Assembly Bill 1266, signed into law by Gov. Jerry Brown in September, took effect January 1, allowing transgender students to fully participate in activities, facilities, and programs based on their gender identity. An opposition group, Privacy For All Students (PFAS), collected signatures during the fall to put the matter before voters as a referendum on the 2014 ballot as an attempt to overturn the measure. According to a representative sample of the signatures collected across the state, PFAS came up 22,178 short of the 504,760 qualified signatures needed for the referendum to be placed on the November 4 ballot. However, a sample count between 95 and 110 percent of the target number triggers an automatic full count of all submitted signatures, under state law. Currently, counties are conducting the raw count, and county registrars of voters have until February 24 to complete their full check of all submitted signatures.
Here’s looking at AB1266: past, present and future.
Introduced in February 2013 by Assemblymember Tom Ammiano (CA-17) and co-authored by Senators Mark Leno (CA-3) and Ricardo Lara (CA-33), the School Success and Opportunity Act (AB 1266) makes clear the obligation of California schools to allow transgender students to participate in all school activities, programs, and facilities. It is designed to spell out the requirements of existing federal and state law in California statute so school administrators, educators, parents, and students understand their obligations and rights. Those requirements are that all students in California be allowed to participate fully in school so they can thrive and achieve academic success. It restates existing state law prohibiting discrimination against transgender students in public education and permitting students to participate in sex-segregated facilities and activities based on their gender identity.
While existing California law already broadly prohibits discrimination against transgender students, AB1266 makes sure that schools understand their responsibility for the success and well-being of all students and that parents and students understand their rights.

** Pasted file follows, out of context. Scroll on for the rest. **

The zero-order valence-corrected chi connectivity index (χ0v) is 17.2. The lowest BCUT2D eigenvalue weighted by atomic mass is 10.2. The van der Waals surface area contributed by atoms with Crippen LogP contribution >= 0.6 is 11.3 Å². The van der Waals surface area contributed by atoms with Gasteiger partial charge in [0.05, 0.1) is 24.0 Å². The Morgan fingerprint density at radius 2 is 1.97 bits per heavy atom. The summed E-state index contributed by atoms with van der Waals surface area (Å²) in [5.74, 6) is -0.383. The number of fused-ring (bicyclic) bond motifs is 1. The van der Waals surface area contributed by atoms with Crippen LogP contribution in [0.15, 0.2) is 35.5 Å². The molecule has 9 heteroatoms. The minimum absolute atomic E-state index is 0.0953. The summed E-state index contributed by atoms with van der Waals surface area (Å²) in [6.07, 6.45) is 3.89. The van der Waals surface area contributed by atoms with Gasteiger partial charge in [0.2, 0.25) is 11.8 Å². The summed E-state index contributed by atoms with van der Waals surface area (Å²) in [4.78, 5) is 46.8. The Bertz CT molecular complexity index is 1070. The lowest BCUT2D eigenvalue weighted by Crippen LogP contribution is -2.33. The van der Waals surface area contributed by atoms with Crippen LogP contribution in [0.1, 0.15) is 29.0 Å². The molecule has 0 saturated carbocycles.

GLSEN and several coalition partners of AB1266 including Equality California, Transgender Law Center, Gay-Straight Alliance Network, National Center for Lesbian Rights, ACLU of California, and Gender Spectrum have been working over the past year to advocate and support for the passage of this legislation. GLSEN and its California chapters produced several action alerts and supported oral testimony from Eli Erlick, one of GLSEN’s Student Ambassadors. Thanks in part to these efforts, the bill passed through the Education Committee 5-2, the California Senate with a 21-9 vote and the State Assembly with a 46-25 vote. Once it moved to Governor Jerry Brown’s desk for consideration, coalition partners geared for a similar campaign to ensure he supported and signed the bill. On August 12, 2013, Gov. Brown signed the bill.
Opposition and Referendum
Unfortunately, the legislative process wasn’t over once the bill became law. After AB1266 became law, opponents, including an anti-LGBT coalition called Privacy for All Students, filed for a veto referendum to overturn the law. A referendum refers to a group that opposes the new law and is able to collect enough signatures within the statutory time frame to place that new law on a ballot for the voters to either ratify or reject. The minimum number required for a California referendum is 504,760 valid signatures of registered voters. The opposition submitted 619,244 unverified signatures by the November 8 deadline.
On January 8, California completed a review of a random sample of the signatures. The state does the scientific sampling so as not to expend unnecessary resources verifying every signature if it’s not necessary. The sampling led to a projection of 482,550 valid signatures. While the total does not reach the needed threshold to qualify, it is within the range that the state considers necessary to trigger a full recount.
The full count must be finished by election officials no later than February 24.
GLSEN and its California chapters will continue to work with state partners to ensure that all students in California have equal access to education opportunities, and that districts and school leaders protect the safety of all students. We will continue to engage our constituents, schools and districts to ensure that students and educators have the support needed to ensure that all California students are able to attend school without discrimination or harassment.